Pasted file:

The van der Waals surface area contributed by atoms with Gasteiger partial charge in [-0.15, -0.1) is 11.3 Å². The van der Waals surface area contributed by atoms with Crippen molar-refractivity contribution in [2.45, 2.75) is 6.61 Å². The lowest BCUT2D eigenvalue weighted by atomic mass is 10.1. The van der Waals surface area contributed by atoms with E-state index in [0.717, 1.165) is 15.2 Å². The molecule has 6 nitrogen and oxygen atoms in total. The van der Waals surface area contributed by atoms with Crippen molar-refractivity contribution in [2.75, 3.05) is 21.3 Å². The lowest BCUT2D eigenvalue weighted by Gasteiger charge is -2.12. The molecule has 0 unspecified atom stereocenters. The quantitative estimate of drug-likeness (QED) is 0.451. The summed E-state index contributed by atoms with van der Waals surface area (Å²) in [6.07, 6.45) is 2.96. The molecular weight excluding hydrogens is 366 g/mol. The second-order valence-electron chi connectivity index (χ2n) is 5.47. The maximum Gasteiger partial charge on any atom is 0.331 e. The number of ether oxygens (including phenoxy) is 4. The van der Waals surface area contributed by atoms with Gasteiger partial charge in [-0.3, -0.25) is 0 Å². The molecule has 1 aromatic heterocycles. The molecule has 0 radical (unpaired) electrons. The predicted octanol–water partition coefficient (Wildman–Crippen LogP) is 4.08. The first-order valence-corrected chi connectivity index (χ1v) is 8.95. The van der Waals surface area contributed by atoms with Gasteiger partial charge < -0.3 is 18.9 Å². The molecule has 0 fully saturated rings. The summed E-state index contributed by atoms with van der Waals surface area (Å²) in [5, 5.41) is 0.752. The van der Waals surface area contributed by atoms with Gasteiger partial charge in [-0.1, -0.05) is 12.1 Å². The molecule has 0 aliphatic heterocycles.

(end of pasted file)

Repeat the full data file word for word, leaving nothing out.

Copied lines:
The van der Waals surface area contributed by atoms with Gasteiger partial charge in [-0.15, -0.1) is 11.3 Å². The van der Waals surface area contributed by atoms with Crippen molar-refractivity contribution in [2.45, 2.75) is 6.61 Å². The lowest BCUT2D eigenvalue weighted by atomic mass is 10.1. The van der Waals surface area contributed by atoms with E-state index in [0.717, 1.165) is 15.2 Å². The molecule has 6 nitrogen and oxygen atoms in total. The van der Waals surface area contributed by atoms with Crippen molar-refractivity contribution in [2.75, 3.05) is 21.3 Å². The lowest BCUT2D eigenvalue weighted by Gasteiger charge is -2.12. The molecule has 0 unspecified atom stereocenters. The quantitative estimate of drug-likeness (QED) is 0.451. The summed E-state index contributed by atoms with van der Waals surface area (Å²) in [6.07, 6.45) is 2.96. The molecular weight excluding hydrogens is 366 g/mol. The second-order valence-electron chi connectivity index (χ2n) is 5.47. The maximum Gasteiger partial charge on any atom is 0.331 e. The number of ether oxygens (including phenoxy) is 4. The van der Waals surface area contributed by atoms with Gasteiger partial charge in [-0.3, -0.25) is 0 Å². The molecule has 1 aromatic heterocycles. The molecule has 0 radical (unpaired) electrons. The predicted octanol–water partition coefficient (Wildman–Crippen LogP) is 4.08. The first-order valence-corrected chi connectivity index (χ1v) is 8.95. The van der Waals surface area contributed by atoms with Gasteiger partial charge < -0.3 is 18.9 Å². The molecule has 0 fully saturated rings. The summed E-state index contributed by atoms with van der Waals surface area (Å²) in [5, 5.41) is 0.752. The van der Waals surface area contributed by atoms with Gasteiger partial charge in [-0.1, -0.05) is 12.1 Å². The molecule has 0 aliphatic heterocycles.